Hawksbill Sea Turtle, 939 F. Supp. at 3; Chung, 903 F. Supp. at
165; Comptroller of Currency v. Calhoun First Nat'l Bank,
626 F. Supp. 137, 140 n. 9 (D.D.C. 1985); Islamic Republic of Iran v.
Boeing Co., 477 F. Supp. 142, 144 (D.D.C. 1979) (noting that
plaintiff's choice of forum is accorded "diminished
consideration" where that forum "has no meaningful ties to the
controversy and no particular interest in the parties or subject
matter") (citations omitted).
For the following reasons, the Court concludes that the
customary deference is not warranted in this case. First, none of
the named Plaintiffs or identified class members reside in the
District of Columbia. See Def.'s Mem. at 4. Only a relatively
tiny number of unidentified class members resides in the
District. of Columbia. See Pl.'s Mem. of Points and Auth. in
Opp'n to Def.'s Joint Mot. to Transfer ("Pl.'s Mem.") at 14
(stating that approximately 516 quota holders, and apparently no
tobacco growers, reside in the District of Columbia).
Second, the only real connection this lawsuit has to the
District of Columbia is that a federal agency headquartered here
(USDA) is charged with generally regulating and overseeing the
tobacco auction process, and Defendants are allegedly acting in a
way that undermines the applicable USDA regulatory scheme. See
Pl.'s Mem. at 15, 34-36.
Significantly, Plaintiffs have not indicated that the USDA or
any of its employees have a significant day-to-day role in
observing, managing or running these auctions. Nor have they
demonstrated that the District of Columbia has a stronger
interest in the outcome of this lawsuit than it would have in any
other complex litigation which in some manner implicates a
federal regulatory scheme.
Upon examination of Plaintiffs' most recent complaint, this
case appears to be, above all else, an antitrust lawsuit accusing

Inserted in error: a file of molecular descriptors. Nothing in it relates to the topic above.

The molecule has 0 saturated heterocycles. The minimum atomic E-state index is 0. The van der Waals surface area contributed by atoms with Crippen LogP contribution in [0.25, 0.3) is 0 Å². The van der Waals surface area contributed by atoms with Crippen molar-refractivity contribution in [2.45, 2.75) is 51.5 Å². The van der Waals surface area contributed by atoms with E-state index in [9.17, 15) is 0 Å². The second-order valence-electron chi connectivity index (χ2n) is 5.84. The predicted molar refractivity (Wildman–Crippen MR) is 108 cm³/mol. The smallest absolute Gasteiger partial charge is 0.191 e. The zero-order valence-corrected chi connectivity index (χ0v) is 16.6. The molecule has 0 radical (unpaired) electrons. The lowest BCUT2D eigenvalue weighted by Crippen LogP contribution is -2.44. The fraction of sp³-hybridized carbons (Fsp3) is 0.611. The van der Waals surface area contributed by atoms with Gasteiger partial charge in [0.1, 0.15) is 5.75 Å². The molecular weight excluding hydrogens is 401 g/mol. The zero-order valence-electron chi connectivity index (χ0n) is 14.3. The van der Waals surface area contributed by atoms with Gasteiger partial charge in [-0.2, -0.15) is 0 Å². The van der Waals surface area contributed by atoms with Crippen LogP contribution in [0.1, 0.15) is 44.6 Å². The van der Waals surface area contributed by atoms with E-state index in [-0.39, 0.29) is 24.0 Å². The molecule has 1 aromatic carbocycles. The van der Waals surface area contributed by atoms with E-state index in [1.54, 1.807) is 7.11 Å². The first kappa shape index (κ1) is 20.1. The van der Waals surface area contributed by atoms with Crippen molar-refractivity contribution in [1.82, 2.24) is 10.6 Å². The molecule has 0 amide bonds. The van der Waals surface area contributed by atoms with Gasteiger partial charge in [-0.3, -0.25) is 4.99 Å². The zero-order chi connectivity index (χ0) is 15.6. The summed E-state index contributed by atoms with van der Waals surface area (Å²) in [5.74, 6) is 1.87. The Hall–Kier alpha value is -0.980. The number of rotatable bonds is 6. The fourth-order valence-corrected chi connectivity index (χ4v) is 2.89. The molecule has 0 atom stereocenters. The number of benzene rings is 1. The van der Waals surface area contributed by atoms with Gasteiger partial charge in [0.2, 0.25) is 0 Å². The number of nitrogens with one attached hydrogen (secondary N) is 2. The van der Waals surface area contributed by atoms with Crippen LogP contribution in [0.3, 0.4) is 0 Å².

one group of entities of colluding against a large number of
individuals and organizations. It is the tobacco growers and
quota holders, not the USDA, that are and would continue to be
harmed by Defendants' alleged unlawful actions. Accordingly,
since only a minuscule number of putative class members resides
in the transferor forum, Plaintiffs' choice in this case is
accorded little, if any, deference.
When deciding whether to transfer a case to another federal
district court, this Court is not limited to the three factors
expressly enumerated in § 1404(a) (i.e., the convenience of the
parties, the convenience of the witnesses, and the interest of
justice). Kafack, 934 F. Supp. at 6. Rather, the Court can
expand its analysis to other important factors, such as
ease of access to sources of proof; availability of
compulsory process to compel the attendance of
unwilling witnesses; the amount of expense of
unwilling witnesses; the relative congestion of the
calendars of potential transferee and transferor
courts; and other practical aspect[s] of
expeditiously and conveniently conducting a trial.
Chung, 903 F. Supp. at 163-64 (quoting Armco Steel Co., LP v.
CSX Corp., 790 F. Supp. 311, 323 (D.D.C. 1991)). Consideration of
the these factors demonstrates that transfer would be appropriate
and "in the interest of justice" in this case.